Dodgers’ Secret Plan for L.A.: NFL Stadium, Upscale Complex

Times Staff Writer

As the Dodgers stumbled through two months without a manager this fall, the organizational vision extended far beyond the diamond.

They assigned the code name “Five Ton Gorilla” to a secret proposal to remake the landscape of sports in Los Angeles and the image of owner Frank McCourt, pitching the NFL on ditching the Coliseum for a new stadium in Chavez Ravine, and signing up with one of the nation’s top real estate developers to create a retail and entertainment complex in the Dodger Stadium parking lot.

For the record:

12:00 a.m. Dec. 31, 2005 For The Record
Los Angeles Times Saturday December 31, 2005 Home Edition Main News Part A Page 2 National Desk 3 inches; 110 words Type of Material: Correction
Dodgers and NFL -- An article and headline in Friday’s Sports section said New York real estate developer Larry Silverstein joined Dodger officials to propose to National Football League officials that an NFL team be put in a new stadium at Chavez Ravine in the Dodger Stadium parking lot. In fact, developer Larry Silverstein, the head of rebuilding at the World Trade Center site, is not involved in the Dodgers’ proposals; a Boston lawyer named Larry Silverstein is, and he was at the meetings. Sources who said the New York developer could have built the retail and entertainment component of the Dodgers’ broader proposal were unaware of the mistaken identity.

In proposing McCourt acquire an NFL team, the Dodgers reportedly suggested the league wanted to move the Houston Texans to Los Angeles.


“That statement has as much credibility as the idea of the Dodgers returning to Brooklyn,” league spokesman Greg Aiello said Thursday.

The NFL and the Dodgers confirmed this week the parties held two meetings this fall about the possibility of building a football stadium next to the complex. Both sides characterized the discussions as preliminary and, amid an outcry from Los Angeles civic leaders, said the talks had ceased unless and until the NFL failed to reach a deal with the Coliseum.

Yet the Dodgers were serious enough to present a proposal that involved Larry Silverstein, a prominent New York real estate developer heading the rebuilding of the World Trade Center site. Silverstein joined two Dodger executives in meeting with NFL officials, and several sources said Thursday his firm could have built all but the football stadium in a project estimated at 1 million square feet.

The suggestion about moving the Texans was one of several details reported Thursday by the Boston Herald, which said it obtained confidential Dodger memoranda in an anonymous mailing. Dodger spokeswoman Camille Johnston confirmed the authenticity of the documents but would not answer questions about any details.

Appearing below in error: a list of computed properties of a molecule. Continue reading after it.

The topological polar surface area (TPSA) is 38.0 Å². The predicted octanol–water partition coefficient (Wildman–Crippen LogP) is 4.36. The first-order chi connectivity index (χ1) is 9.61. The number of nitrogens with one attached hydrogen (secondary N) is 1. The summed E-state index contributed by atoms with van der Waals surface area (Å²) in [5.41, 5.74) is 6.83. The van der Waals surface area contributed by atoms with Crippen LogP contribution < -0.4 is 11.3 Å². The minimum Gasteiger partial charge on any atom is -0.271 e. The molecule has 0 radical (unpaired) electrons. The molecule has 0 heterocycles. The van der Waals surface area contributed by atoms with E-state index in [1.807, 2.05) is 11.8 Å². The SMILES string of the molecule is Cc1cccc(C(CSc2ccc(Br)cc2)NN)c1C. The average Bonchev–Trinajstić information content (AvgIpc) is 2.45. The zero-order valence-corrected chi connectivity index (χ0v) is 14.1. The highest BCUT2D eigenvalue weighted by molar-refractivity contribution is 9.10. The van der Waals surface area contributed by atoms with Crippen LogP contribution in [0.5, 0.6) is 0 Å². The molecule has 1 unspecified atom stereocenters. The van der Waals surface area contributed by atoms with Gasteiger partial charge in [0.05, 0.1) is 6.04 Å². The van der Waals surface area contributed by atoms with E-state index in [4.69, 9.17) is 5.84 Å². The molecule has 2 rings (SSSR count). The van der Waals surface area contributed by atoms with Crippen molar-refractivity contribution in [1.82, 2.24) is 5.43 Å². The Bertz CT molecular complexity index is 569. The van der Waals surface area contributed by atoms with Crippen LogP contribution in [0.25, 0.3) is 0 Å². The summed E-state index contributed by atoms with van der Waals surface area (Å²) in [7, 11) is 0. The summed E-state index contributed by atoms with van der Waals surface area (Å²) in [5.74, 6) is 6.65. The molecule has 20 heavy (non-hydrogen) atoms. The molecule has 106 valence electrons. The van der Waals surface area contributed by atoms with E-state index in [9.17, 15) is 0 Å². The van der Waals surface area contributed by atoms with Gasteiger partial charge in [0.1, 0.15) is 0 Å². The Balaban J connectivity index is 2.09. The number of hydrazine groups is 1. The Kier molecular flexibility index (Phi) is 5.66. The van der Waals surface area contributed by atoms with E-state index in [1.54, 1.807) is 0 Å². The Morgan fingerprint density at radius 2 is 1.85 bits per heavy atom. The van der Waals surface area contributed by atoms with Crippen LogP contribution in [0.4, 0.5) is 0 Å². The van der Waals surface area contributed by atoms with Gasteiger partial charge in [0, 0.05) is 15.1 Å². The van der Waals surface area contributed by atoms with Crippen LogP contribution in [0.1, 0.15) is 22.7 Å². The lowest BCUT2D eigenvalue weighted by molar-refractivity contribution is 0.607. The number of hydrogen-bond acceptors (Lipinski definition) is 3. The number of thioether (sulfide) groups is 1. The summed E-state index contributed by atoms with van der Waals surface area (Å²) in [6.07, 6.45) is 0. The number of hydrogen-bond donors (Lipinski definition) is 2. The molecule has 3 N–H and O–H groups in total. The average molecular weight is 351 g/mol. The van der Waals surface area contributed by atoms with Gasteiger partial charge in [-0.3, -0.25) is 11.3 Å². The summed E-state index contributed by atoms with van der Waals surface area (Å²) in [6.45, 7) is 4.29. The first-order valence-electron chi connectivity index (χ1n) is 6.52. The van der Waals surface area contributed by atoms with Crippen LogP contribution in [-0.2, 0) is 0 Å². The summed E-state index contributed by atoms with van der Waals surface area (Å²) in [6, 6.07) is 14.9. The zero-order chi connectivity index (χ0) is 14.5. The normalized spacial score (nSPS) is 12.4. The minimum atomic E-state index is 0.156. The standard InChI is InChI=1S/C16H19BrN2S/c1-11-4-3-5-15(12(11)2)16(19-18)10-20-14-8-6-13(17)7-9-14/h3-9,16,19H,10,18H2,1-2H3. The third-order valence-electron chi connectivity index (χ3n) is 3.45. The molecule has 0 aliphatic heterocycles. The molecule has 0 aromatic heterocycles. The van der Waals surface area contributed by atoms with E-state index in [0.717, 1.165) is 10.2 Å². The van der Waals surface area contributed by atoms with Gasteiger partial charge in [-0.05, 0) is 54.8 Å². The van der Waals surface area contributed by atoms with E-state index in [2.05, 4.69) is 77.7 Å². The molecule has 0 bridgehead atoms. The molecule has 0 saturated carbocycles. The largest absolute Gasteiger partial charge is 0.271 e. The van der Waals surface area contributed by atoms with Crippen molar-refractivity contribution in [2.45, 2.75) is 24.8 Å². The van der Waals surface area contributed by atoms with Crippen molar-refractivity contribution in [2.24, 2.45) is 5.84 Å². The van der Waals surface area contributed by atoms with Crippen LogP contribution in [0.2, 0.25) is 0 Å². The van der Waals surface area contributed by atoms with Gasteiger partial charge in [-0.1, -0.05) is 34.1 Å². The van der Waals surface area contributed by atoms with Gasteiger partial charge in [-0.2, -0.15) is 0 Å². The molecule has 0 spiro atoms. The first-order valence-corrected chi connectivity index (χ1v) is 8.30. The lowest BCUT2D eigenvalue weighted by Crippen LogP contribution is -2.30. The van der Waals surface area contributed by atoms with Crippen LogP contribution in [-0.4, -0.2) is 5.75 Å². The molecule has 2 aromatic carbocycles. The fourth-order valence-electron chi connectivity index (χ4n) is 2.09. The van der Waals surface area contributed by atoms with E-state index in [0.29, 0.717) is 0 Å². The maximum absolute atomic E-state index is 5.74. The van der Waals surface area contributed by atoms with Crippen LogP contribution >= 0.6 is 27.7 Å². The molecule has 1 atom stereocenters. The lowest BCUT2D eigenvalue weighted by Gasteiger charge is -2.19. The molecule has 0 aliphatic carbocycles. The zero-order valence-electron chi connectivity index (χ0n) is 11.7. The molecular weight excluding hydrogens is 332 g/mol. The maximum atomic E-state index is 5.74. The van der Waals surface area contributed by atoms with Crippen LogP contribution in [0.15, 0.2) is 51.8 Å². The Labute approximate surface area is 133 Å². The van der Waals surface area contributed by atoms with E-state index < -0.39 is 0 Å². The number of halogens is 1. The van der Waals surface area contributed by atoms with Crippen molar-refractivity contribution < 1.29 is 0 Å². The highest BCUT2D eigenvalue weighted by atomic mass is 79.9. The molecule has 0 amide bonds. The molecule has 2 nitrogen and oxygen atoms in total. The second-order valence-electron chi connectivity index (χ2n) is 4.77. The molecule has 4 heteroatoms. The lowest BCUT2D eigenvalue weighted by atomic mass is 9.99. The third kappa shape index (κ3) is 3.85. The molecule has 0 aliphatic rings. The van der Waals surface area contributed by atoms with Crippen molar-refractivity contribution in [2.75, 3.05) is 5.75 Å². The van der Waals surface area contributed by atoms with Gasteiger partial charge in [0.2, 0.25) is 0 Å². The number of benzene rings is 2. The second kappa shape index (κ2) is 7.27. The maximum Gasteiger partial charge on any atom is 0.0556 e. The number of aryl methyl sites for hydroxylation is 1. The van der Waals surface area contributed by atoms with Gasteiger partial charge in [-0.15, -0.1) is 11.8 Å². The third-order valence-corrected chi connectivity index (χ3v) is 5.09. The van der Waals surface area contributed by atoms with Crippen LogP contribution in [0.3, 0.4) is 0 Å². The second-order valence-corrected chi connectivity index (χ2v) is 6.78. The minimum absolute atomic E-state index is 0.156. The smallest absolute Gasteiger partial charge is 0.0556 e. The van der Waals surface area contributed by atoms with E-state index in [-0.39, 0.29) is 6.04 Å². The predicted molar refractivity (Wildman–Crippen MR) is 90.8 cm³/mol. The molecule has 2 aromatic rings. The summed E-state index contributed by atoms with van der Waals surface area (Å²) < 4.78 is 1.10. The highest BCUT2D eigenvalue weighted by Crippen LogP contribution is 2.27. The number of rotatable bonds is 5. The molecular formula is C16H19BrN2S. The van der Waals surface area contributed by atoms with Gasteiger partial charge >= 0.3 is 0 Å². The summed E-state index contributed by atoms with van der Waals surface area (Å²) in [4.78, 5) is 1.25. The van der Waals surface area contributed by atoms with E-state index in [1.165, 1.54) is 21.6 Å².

Among the details: The Dodgers proposed building a 65,000-seat football stadium -- too small by NFL standards for a Super Bowl -- for about $600 million, using revenues from naming rights, personal seat licenses and concession contracts so as to “effectively spend other peoples’ cash” to finance construction.

The NFL appeared receptive to McCourt’s building a stadium on Dodger property but reluctant to grant him a team, according to an executive summary prepared by the Dodgers. “We indicated there was no desire to move forward with this project unless Frank would be in control of both the stadium and the team,” the summary read.


McCourt has long been concerned about his image within the community and last season hired Sitrick and Co., a public relations firm best known for crisis management. An internal memo claimed McCourt could bask in the “psychic benefits of being the guy that brought football to L.A.,” and an advisor told McCourt the project would so wow the NFL that the proposal would be “largely a sales effort which we should achieve very easily.”

The memos also advised McCourt not to attend the NFL meetings -- he did not -- because “distance/deniability is not a bad thing” and warned he would face “heat” if the talks became public.

Johnston called the memos “a summary of things discussed” and prepared for McCourt.

“What’s in the documents should not be put in the category of something endorsed by Frank McCourt,” Johnston said.

If McCourt has not endorsed those proposals, and if he supports the Coliseum, as he said in a statement Wednesday, why would he authorize Dodger executives to meet with the NFL twice about a possible football stadium on Dodger property?

“Exploratory meetings were held to know what all the scenarios were” about the viability of the Coliseum and the possible alternative of Dodger Stadium, Johnston said. Because the Dodgers and the NFL agreed the focus would remain on the Coliseum, Johnston said, “Everything in those plans is moot.”

Johnston said the documents had been stolen and that the Dodgers plan to file a police report on Tuesday.


The Dodgers discovered the theft three weeks ago, when a copy of the documents was returned to the team.

The Dodgers did not file the report at that time, she said, but did initiate an investigation in an unsuccessful effort to solve the theft before the documents were widely distributed and publicized.

Los Angeles Police Dept. Lt. Paul Vernon said the Dodgers have reported a “theft from the organization” and said detectives would meet with team officials after the relevant executives return from the holidays.

The LAPD does not know what specific items were taken, he said.

Times staff writers Sam Farmer and Richard Winton contributed to this report.